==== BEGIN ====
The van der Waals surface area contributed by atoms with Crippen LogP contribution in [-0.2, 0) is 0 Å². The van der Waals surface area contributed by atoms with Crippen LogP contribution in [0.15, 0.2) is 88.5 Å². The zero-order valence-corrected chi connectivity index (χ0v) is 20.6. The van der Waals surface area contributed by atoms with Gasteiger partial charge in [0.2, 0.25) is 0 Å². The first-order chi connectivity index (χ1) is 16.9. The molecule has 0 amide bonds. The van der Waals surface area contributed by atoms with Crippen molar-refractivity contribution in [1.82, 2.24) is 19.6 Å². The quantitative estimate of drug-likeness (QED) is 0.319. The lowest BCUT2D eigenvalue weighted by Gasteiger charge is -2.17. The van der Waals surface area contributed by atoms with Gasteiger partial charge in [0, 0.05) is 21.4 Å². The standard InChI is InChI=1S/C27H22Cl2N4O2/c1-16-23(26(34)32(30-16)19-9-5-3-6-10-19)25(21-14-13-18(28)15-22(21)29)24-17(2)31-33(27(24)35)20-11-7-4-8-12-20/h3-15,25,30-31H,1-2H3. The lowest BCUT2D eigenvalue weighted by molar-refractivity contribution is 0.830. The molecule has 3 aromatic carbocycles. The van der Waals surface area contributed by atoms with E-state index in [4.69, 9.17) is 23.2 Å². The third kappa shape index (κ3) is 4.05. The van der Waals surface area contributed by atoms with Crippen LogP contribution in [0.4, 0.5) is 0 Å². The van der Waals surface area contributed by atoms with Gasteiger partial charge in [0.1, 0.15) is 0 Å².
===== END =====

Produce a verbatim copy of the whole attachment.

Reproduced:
The van der Waals surface area contributed by atoms with Crippen LogP contribution in [-0.2, 0) is 0 Å². The van der Waals surface area contributed by atoms with Crippen LogP contribution in [0.15, 0.2) is 88.5 Å². The zero-order valence-corrected chi connectivity index (χ0v) is 20.6. The van der Waals surface area contributed by atoms with Gasteiger partial charge in [0.2, 0.25) is 0 Å². The first-order chi connectivity index (χ1) is 16.9. The molecule has 0 amide bonds. The van der Waals surface area contributed by atoms with Crippen molar-refractivity contribution in [1.82, 2.24) is 19.6 Å². The quantitative estimate of drug-likeness (QED) is 0.319. The lowest BCUT2D eigenvalue weighted by Gasteiger charge is -2.17. The van der Waals surface area contributed by atoms with Gasteiger partial charge in [0, 0.05) is 21.4 Å². The standard InChI is InChI=1S/C27H22Cl2N4O2/c1-16-23(26(34)32(30-16)19-9-5-3-6-10-19)25(21-14-13-18(28)15-22(21)29)24-17(2)31-33(27(24)35)20-11-7-4-8-12-20/h3-15,25,30-31H,1-2H3. The lowest BCUT2D eigenvalue weighted by molar-refractivity contribution is 0.830. The molecule has 3 aromatic carbocycles. The van der Waals surface area contributed by atoms with E-state index in [4.69, 9.17) is 23.2 Å². The third kappa shape index (κ3) is 4.05. The van der Waals surface area contributed by atoms with Crippen LogP contribution in [0.4, 0.5) is 0 Å². The van der Waals surface area contributed by atoms with Gasteiger partial charge in [0.1, 0.15) is 0 Å².